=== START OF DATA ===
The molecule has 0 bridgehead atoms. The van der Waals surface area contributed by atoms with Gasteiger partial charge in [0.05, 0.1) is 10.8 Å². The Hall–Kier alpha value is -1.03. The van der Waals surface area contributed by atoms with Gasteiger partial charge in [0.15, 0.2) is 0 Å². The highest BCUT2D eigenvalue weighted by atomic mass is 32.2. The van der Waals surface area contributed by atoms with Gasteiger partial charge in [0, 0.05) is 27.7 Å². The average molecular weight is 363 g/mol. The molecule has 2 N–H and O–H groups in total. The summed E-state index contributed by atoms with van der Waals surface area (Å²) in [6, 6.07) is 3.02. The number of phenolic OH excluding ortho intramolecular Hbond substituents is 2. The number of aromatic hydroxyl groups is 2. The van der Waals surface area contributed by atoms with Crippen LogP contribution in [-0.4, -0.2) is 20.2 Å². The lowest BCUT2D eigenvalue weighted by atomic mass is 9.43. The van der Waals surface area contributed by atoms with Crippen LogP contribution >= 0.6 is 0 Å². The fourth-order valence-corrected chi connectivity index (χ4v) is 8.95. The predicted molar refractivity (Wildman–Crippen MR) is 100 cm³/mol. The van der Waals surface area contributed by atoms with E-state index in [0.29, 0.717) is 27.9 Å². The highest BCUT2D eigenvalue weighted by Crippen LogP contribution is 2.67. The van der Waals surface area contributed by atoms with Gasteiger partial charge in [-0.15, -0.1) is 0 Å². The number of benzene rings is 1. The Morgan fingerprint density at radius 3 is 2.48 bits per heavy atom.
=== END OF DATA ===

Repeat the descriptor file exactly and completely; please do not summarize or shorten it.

The molecule has 0 bridgehead atoms. The van der Waals surface area contributed by atoms with Gasteiger partial charge in [0.05, 0.1) is 10.8 Å². The Hall–Kier alpha value is -1.03. The van der Waals surface area contributed by atoms with Gasteiger partial charge in [0.15, 0.2) is 0 Å². The highest BCUT2D eigenvalue weighted by atomic mass is 32.2. The van der Waals surface area contributed by atoms with Gasteiger partial charge in [0, 0.05) is 27.7 Å². The average molecular weight is 363 g/mol. The molecule has 2 N–H and O–H groups in total. The summed E-state index contributed by atoms with van der Waals surface area (Å²) in [6, 6.07) is 3.02. The number of phenolic OH excluding ortho intramolecular Hbond substituents is 2. The number of aromatic hydroxyl groups is 2. The van der Waals surface area contributed by atoms with Crippen LogP contribution in [-0.4, -0.2) is 20.2 Å². The lowest BCUT2D eigenvalue weighted by atomic mass is 9.43. The van der Waals surface area contributed by atoms with Crippen LogP contribution >= 0.6 is 0 Å². The fourth-order valence-corrected chi connectivity index (χ4v) is 8.95. The predicted molar refractivity (Wildman–Crippen MR) is 100 cm³/mol. The van der Waals surface area contributed by atoms with E-state index in [0.29, 0.717) is 27.9 Å². The highest BCUT2D eigenvalue weighted by Crippen LogP contribution is 2.67. The van der Waals surface area contributed by atoms with Gasteiger partial charge in [-0.15, -0.1) is 0 Å². The number of benzene rings is 1. The Morgan fingerprint density at radius 3 is 2.48 bits per heavy atom.